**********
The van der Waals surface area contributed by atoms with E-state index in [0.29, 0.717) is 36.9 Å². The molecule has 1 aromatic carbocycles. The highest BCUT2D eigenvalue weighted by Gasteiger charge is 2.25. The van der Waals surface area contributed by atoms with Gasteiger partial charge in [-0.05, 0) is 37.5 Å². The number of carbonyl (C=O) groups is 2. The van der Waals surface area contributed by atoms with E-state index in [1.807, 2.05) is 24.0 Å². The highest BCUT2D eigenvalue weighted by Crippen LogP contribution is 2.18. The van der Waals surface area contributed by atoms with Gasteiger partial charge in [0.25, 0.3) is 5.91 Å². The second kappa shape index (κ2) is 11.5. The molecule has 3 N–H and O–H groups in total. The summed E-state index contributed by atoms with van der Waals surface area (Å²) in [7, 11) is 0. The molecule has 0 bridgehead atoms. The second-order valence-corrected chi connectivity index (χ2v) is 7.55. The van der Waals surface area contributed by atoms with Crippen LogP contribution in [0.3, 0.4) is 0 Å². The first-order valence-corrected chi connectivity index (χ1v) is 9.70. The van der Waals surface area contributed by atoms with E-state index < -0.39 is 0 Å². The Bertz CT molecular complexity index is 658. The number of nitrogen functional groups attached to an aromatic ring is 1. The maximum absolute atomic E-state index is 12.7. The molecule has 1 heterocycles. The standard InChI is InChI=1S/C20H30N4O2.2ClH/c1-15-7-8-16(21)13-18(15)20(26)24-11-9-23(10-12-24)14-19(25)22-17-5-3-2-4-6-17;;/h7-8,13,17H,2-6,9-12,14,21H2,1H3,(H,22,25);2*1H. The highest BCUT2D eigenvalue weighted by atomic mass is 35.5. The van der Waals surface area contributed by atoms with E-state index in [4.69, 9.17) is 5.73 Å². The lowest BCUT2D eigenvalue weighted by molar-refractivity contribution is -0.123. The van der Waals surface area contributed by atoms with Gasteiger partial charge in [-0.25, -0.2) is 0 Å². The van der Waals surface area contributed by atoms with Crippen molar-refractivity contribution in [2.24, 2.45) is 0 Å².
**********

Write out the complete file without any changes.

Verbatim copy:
The van der Waals surface area contributed by atoms with E-state index in [0.29, 0.717) is 36.9 Å². The molecule has 1 aromatic carbocycles. The highest BCUT2D eigenvalue weighted by Gasteiger charge is 2.25. The van der Waals surface area contributed by atoms with Gasteiger partial charge in [-0.05, 0) is 37.5 Å². The number of carbonyl (C=O) groups is 2. The van der Waals surface area contributed by atoms with E-state index in [1.807, 2.05) is 24.0 Å². The highest BCUT2D eigenvalue weighted by Crippen LogP contribution is 2.18. The van der Waals surface area contributed by atoms with Gasteiger partial charge in [0.25, 0.3) is 5.91 Å². The second kappa shape index (κ2) is 11.5. The molecule has 3 N–H and O–H groups in total. The summed E-state index contributed by atoms with van der Waals surface area (Å²) in [7, 11) is 0. The molecule has 0 bridgehead atoms. The second-order valence-corrected chi connectivity index (χ2v) is 7.55. The van der Waals surface area contributed by atoms with Crippen LogP contribution in [0.3, 0.4) is 0 Å². The first-order valence-corrected chi connectivity index (χ1v) is 9.70. The van der Waals surface area contributed by atoms with E-state index < -0.39 is 0 Å². The Bertz CT molecular complexity index is 658. The number of nitrogen functional groups attached to an aromatic ring is 1. The maximum absolute atomic E-state index is 12.7. The molecule has 1 heterocycles. The standard InChI is InChI=1S/C20H30N4O2.2ClH/c1-15-7-8-16(21)13-18(15)20(26)24-11-9-23(10-12-24)14-19(25)22-17-5-3-2-4-6-17;;/h7-8,13,17H,2-6,9-12,14,21H2,1H3,(H,22,25);2*1H. The highest BCUT2D eigenvalue weighted by atomic mass is 35.5. The van der Waals surface area contributed by atoms with E-state index in [4.69, 9.17) is 5.73 Å². The lowest BCUT2D eigenvalue weighted by molar-refractivity contribution is -0.123. The van der Waals surface area contributed by atoms with Gasteiger partial charge in [-0.25, -0.2) is 0 Å². The van der Waals surface area contributed by atoms with Crippen molar-refractivity contribution in [2.24, 2.45) is 0 Å².